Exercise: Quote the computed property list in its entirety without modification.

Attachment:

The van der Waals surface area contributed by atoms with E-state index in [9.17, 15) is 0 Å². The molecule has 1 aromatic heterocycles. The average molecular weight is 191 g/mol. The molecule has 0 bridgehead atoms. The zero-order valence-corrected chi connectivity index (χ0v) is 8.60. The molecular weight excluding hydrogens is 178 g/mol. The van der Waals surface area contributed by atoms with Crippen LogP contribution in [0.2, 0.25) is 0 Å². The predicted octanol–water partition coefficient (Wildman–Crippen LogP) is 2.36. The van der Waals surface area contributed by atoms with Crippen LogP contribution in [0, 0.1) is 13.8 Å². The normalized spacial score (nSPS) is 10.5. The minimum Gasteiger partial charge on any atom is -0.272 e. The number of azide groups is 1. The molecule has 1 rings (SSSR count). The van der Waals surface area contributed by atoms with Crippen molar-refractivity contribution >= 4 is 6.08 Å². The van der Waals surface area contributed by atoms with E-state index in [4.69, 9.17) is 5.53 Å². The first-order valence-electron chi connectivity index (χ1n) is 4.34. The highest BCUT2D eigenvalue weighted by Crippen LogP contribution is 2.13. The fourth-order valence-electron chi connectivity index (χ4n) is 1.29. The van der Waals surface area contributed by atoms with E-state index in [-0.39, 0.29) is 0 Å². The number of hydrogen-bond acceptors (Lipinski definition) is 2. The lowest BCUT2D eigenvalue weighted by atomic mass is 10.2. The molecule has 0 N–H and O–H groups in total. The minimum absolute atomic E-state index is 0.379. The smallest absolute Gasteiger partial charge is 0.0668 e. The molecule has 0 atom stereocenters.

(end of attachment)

The van der Waals surface area contributed by atoms with E-state index in [9.17, 15) is 0 Å². The molecule has 1 aromatic heterocycles. The average molecular weight is 191 g/mol. The molecule has 0 bridgehead atoms. The zero-order valence-corrected chi connectivity index (χ0v) is 8.60. The molecular weight excluding hydrogens is 178 g/mol. The van der Waals surface area contributed by atoms with Crippen LogP contribution in [0.2, 0.25) is 0 Å². The predicted octanol–water partition coefficient (Wildman–Crippen LogP) is 2.36. The van der Waals surface area contributed by atoms with Crippen LogP contribution in [0, 0.1) is 13.8 Å². The normalized spacial score (nSPS) is 10.5. The minimum Gasteiger partial charge on any atom is -0.272 e. The number of azide groups is 1. The molecule has 1 rings (SSSR count). The van der Waals surface area contributed by atoms with Crippen molar-refractivity contribution >= 4 is 6.08 Å². The van der Waals surface area contributed by atoms with E-state index in [4.69, 9.17) is 5.53 Å². The first-order valence-electron chi connectivity index (χ1n) is 4.34. The highest BCUT2D eigenvalue weighted by Crippen LogP contribution is 2.13. The fourth-order valence-electron chi connectivity index (χ4n) is 1.29. The van der Waals surface area contributed by atoms with E-state index in [-0.39, 0.29) is 0 Å². The number of hydrogen-bond acceptors (Lipinski definition) is 2. The lowest BCUT2D eigenvalue weighted by atomic mass is 10.2. The molecule has 0 N–H and O–H groups in total. The minimum absolute atomic E-state index is 0.379. The smallest absolute Gasteiger partial charge is 0.0668 e. The molecule has 0 atom stereocenters.